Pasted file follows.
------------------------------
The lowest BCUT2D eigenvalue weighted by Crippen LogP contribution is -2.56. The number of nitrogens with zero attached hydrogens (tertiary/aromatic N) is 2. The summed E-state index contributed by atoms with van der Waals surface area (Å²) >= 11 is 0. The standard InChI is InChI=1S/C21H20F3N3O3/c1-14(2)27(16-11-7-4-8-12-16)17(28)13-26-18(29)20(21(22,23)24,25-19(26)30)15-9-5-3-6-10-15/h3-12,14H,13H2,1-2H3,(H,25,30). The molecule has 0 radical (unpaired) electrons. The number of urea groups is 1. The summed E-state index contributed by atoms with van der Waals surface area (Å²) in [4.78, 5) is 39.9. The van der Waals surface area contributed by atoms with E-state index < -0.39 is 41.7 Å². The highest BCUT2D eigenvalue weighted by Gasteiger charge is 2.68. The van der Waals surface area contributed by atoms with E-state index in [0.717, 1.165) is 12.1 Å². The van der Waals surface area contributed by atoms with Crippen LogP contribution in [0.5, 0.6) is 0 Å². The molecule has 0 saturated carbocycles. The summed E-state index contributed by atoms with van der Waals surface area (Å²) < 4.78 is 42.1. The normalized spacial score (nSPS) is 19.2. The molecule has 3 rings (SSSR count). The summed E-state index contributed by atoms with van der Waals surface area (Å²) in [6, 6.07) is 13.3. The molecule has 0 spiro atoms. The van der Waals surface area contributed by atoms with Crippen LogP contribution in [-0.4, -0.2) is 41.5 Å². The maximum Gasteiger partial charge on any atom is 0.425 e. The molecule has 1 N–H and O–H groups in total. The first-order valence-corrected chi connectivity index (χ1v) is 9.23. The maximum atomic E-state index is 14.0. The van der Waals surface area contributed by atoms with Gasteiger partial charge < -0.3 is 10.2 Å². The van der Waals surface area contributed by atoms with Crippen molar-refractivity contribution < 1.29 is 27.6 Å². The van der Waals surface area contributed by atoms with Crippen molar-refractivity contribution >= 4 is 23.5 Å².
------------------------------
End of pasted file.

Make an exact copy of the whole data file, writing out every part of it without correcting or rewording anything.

The lowest BCUT2D eigenvalue weighted by Crippen LogP contribution is -2.56. The number of nitrogens with zero attached hydrogens (tertiary/aromatic N) is 2. The summed E-state index contributed by atoms with van der Waals surface area (Å²) >= 11 is 0. The standard InChI is InChI=1S/C21H20F3N3O3/c1-14(2)27(16-11-7-4-8-12-16)17(28)13-26-18(29)20(21(22,23)24,25-19(26)30)15-9-5-3-6-10-15/h3-12,14H,13H2,1-2H3,(H,25,30). The molecule has 0 radical (unpaired) electrons. The number of urea groups is 1. The summed E-state index contributed by atoms with van der Waals surface area (Å²) in [4.78, 5) is 39.9. The van der Waals surface area contributed by atoms with E-state index < -0.39 is 41.7 Å². The highest BCUT2D eigenvalue weighted by Gasteiger charge is 2.68. The van der Waals surface area contributed by atoms with E-state index in [0.717, 1.165) is 12.1 Å². The van der Waals surface area contributed by atoms with Crippen LogP contribution in [0.5, 0.6) is 0 Å². The molecule has 0 saturated carbocycles. The summed E-state index contributed by atoms with van der Waals surface area (Å²) < 4.78 is 42.1. The normalized spacial score (nSPS) is 19.2. The molecule has 3 rings (SSSR count). The summed E-state index contributed by atoms with van der Waals surface area (Å²) in [6, 6.07) is 13.3. The molecule has 0 spiro atoms. The van der Waals surface area contributed by atoms with Crippen LogP contribution in [-0.4, -0.2) is 41.5 Å². The maximum Gasteiger partial charge on any atom is 0.425 e. The molecule has 1 N–H and O–H groups in total. The first-order valence-corrected chi connectivity index (χ1v) is 9.23. The maximum atomic E-state index is 14.0. The van der Waals surface area contributed by atoms with Gasteiger partial charge < -0.3 is 10.2 Å². The van der Waals surface area contributed by atoms with Crippen molar-refractivity contribution < 1.29 is 27.6 Å². The van der Waals surface area contributed by atoms with Crippen molar-refractivity contribution >= 4 is 23.5 Å².